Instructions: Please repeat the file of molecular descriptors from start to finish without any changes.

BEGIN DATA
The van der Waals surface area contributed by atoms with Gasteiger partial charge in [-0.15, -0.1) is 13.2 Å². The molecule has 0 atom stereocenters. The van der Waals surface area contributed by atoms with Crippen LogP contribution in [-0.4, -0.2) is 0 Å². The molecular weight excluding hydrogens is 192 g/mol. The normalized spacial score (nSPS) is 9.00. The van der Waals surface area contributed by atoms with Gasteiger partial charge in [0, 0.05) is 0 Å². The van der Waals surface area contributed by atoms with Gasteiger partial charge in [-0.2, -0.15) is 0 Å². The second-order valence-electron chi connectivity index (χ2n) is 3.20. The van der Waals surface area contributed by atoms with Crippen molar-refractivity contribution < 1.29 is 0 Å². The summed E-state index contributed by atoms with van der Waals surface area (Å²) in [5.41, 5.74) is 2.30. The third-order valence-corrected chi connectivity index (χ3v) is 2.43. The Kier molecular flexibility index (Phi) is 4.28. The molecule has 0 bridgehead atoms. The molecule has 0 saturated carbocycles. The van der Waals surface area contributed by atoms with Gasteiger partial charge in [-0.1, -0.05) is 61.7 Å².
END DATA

The van der Waals surface area contributed by atoms with Gasteiger partial charge in [-0.15, -0.1) is 13.2 Å². The molecule has 0 atom stereocenters. The van der Waals surface area contributed by atoms with Crippen LogP contribution in [-0.4, -0.2) is 0 Å². The molecular weight excluding hydrogens is 192 g/mol. The normalized spacial score (nSPS) is 9.00. The van der Waals surface area contributed by atoms with Gasteiger partial charge in [0, 0.05) is 0 Å². The van der Waals surface area contributed by atoms with Gasteiger partial charge in [-0.2, -0.15) is 0 Å². The second-order valence-electron chi connectivity index (χ2n) is 3.20. The van der Waals surface area contributed by atoms with Crippen molar-refractivity contribution < 1.29 is 0 Å². The summed E-state index contributed by atoms with van der Waals surface area (Å²) in [5.41, 5.74) is 2.30. The third-order valence-corrected chi connectivity index (χ3v) is 2.43. The Kier molecular flexibility index (Phi) is 4.28. The molecule has 0 bridgehead atoms. The molecule has 0 saturated carbocycles. The van der Waals surface area contributed by atoms with Gasteiger partial charge in [-0.1, -0.05) is 61.7 Å².